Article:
The capacitor should be of the highest quality both in precision and sound. The only choice is a styroflex capacitor, which is available with 1% tolerance. The biggest value is just about 15nF. I chose which leads to a resitance of according to equation 2.1, and this part is available with 1% tolerance. I got hold of a large bunch of 10nF capacitors and used a capacitance meter to select two capacitors of equal value (to improve channel balance) as close to the specification as possible.
The second amplifer stage also serves as filter for the poles 318s and 3180s. It is possible to use a passive filter-however that makes no sense as then the signal must be amplified much more which leads to increased distortion, and this is not our target.
Therefore we need an active filter where the amplification is constant between DC and 50,05 Hz, decreases by 6 dB/octave up to 500,5 Hz and stays constant again for all higher frequencies. This is easily achieved by adding the serial connection of resistor and capacitor parallel to resistor in the feedback loop. At very low frequencies the impedance of is very high so that the amplification depends on alone. At very high frequencies the impedance of is close to a short cut so that the amplification depends on .
To be able to calculate the filter exactly we must find the transfer equation of the circuit. Having done this we can compare the coefficients of the amplification equation with those of the filter equation. Let's do this assuming an ideal operational amplifier (having infinite difference amplification and input impedance and zero output impedance)2.3.
The transfer equation of the active filter is:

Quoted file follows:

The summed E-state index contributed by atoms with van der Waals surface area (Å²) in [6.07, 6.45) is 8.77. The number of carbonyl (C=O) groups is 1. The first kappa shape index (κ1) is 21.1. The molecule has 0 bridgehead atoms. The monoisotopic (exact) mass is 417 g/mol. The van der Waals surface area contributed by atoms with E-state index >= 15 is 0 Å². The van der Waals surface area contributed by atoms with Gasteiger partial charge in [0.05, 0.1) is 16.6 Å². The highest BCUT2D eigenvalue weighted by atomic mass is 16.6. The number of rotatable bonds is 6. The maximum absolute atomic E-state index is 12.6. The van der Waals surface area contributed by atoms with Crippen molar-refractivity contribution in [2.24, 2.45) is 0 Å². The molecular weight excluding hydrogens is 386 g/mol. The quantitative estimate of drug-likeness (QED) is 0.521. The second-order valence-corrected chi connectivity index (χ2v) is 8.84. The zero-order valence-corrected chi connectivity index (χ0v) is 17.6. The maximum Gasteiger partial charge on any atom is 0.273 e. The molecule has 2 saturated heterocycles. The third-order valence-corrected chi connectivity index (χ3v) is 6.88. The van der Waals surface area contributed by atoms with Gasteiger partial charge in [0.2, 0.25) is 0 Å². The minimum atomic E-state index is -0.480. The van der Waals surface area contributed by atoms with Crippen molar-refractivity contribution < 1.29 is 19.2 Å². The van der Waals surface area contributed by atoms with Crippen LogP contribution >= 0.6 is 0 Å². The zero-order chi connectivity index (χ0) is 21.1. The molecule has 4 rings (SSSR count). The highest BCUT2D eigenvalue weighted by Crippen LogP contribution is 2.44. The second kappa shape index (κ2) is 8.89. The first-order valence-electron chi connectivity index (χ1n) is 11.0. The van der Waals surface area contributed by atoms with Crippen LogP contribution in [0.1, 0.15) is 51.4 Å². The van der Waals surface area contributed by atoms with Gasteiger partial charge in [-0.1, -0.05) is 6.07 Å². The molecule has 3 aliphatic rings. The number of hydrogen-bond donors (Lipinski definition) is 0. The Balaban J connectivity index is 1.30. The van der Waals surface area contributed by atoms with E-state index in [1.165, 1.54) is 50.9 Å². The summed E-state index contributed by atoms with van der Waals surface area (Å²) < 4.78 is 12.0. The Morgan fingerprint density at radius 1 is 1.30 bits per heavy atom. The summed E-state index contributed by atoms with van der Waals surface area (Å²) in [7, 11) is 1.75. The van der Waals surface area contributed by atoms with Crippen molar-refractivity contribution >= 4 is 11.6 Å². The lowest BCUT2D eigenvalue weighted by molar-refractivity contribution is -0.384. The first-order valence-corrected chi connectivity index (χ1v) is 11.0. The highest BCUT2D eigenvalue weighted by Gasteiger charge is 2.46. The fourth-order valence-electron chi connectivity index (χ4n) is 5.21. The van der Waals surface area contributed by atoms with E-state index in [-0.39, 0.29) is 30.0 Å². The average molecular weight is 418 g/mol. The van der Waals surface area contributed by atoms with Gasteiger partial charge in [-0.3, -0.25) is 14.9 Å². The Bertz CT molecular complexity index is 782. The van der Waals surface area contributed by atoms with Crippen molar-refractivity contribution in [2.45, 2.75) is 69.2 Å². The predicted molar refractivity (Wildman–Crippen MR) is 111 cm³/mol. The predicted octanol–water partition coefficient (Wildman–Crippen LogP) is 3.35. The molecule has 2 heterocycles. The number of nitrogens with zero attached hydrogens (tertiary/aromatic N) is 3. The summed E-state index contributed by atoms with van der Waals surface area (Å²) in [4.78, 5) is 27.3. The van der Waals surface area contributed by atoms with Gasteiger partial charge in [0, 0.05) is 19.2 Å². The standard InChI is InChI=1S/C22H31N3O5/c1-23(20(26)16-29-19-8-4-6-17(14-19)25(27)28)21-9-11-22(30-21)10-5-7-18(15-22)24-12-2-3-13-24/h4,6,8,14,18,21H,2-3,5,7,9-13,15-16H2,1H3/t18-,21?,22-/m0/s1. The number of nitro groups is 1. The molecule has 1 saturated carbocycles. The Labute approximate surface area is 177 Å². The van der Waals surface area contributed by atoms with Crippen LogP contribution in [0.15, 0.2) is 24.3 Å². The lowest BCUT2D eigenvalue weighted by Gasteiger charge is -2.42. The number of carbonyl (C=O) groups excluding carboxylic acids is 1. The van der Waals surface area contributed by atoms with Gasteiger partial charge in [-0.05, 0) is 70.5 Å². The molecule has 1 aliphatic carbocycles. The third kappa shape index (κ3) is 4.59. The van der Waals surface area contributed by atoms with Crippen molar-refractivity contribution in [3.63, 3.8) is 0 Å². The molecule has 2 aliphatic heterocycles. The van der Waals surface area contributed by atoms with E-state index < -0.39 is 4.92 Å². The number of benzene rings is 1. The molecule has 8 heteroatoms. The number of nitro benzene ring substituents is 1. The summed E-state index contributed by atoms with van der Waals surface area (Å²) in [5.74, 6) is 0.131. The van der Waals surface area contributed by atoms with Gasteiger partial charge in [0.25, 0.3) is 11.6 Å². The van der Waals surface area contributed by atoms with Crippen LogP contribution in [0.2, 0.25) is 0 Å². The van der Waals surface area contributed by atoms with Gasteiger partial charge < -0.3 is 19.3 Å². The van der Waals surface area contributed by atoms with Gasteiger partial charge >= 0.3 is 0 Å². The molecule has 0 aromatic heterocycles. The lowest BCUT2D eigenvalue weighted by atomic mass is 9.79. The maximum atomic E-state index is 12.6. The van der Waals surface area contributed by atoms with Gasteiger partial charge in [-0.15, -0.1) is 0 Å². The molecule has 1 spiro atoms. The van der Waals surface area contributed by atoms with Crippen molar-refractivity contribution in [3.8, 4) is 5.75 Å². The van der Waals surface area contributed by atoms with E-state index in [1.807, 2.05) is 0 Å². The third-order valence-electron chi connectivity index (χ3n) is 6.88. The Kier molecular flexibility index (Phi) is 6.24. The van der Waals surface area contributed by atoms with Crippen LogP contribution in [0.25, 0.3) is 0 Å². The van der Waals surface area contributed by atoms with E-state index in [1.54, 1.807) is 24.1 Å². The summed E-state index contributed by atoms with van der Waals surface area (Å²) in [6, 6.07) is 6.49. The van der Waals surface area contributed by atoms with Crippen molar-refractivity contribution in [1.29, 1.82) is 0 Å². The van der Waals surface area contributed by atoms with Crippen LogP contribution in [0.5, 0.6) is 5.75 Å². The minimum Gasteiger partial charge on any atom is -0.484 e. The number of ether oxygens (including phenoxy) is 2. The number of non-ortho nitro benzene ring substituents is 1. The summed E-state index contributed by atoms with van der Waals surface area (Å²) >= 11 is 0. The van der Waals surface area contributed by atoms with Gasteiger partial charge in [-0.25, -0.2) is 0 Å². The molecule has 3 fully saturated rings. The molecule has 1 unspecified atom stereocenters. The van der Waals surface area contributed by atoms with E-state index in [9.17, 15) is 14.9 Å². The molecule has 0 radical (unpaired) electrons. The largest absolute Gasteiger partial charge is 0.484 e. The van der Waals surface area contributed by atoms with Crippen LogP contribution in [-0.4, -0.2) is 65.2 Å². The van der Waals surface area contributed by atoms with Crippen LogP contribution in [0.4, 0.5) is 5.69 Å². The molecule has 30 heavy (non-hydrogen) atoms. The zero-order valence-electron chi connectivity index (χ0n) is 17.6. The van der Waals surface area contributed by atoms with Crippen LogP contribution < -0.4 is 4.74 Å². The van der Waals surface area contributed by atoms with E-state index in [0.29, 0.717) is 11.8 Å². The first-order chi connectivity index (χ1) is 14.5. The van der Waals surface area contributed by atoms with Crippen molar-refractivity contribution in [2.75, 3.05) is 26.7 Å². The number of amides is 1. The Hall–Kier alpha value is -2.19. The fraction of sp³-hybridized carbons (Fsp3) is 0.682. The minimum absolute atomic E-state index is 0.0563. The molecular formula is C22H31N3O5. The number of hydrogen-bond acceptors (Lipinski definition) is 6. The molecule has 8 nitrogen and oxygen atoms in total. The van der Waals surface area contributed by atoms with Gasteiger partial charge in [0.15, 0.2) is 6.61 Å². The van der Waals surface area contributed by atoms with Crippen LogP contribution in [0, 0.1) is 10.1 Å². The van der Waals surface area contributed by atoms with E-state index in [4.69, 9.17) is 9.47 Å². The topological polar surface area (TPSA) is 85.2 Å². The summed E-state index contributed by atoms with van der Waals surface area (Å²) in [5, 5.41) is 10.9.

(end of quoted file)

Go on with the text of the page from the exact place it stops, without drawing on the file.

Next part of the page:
Subjective listening tests comparing the new preamplifier with my old one2.5 by connecting the output of to the line level amplifier showed that the sound of the new phono preamplifier was more clean, had much more resolution and was much better at the frequency extremes, but was also more cool, sterile and metallic and not that musical. After countless tests I found a solution which added the missing characteristics: a class A output stage within the feedback loop using a power Mosfet (credits go to Nelson Pass).
is a source follower using the source resistance .
The quiescent current running through is calculated according
to the equation
The signal is coupled to both the line level amplifier and the tape output via a serial resistor of each, because I use coax cables (RG58 / RG214U) both internal and external. This serial resistor prevents reflections2.7.
Both stages of the phono preamplifier together have a DC amplification of approximately . Even when using the best precision operational amplifiers money can buy today it is not possible to get rid of the DC offset without reducing the DC amplification-which makes sense anyway in a phono preamplifier. There are several possiblities how to realize this:
Approaching a corner frequency below 20 Hz requires a capacitance of 4,7 F. Subjective listening tests using a capacitance of 6,8 F (leading to a corner frequency of 13 Hz) gave the impression of reduced bass dynamic (punch) compared to a version with full DC amplification. For a corner frequency of 1 Hz a capacitance of 82 F is required, and a good one is very big in size and very expensive too. You cannot use a cheap electrolytic capacitor as there is no DC voltage applied which would lead to significant distortion.
A top view of the printed circuit board is in figure 2.2 on page .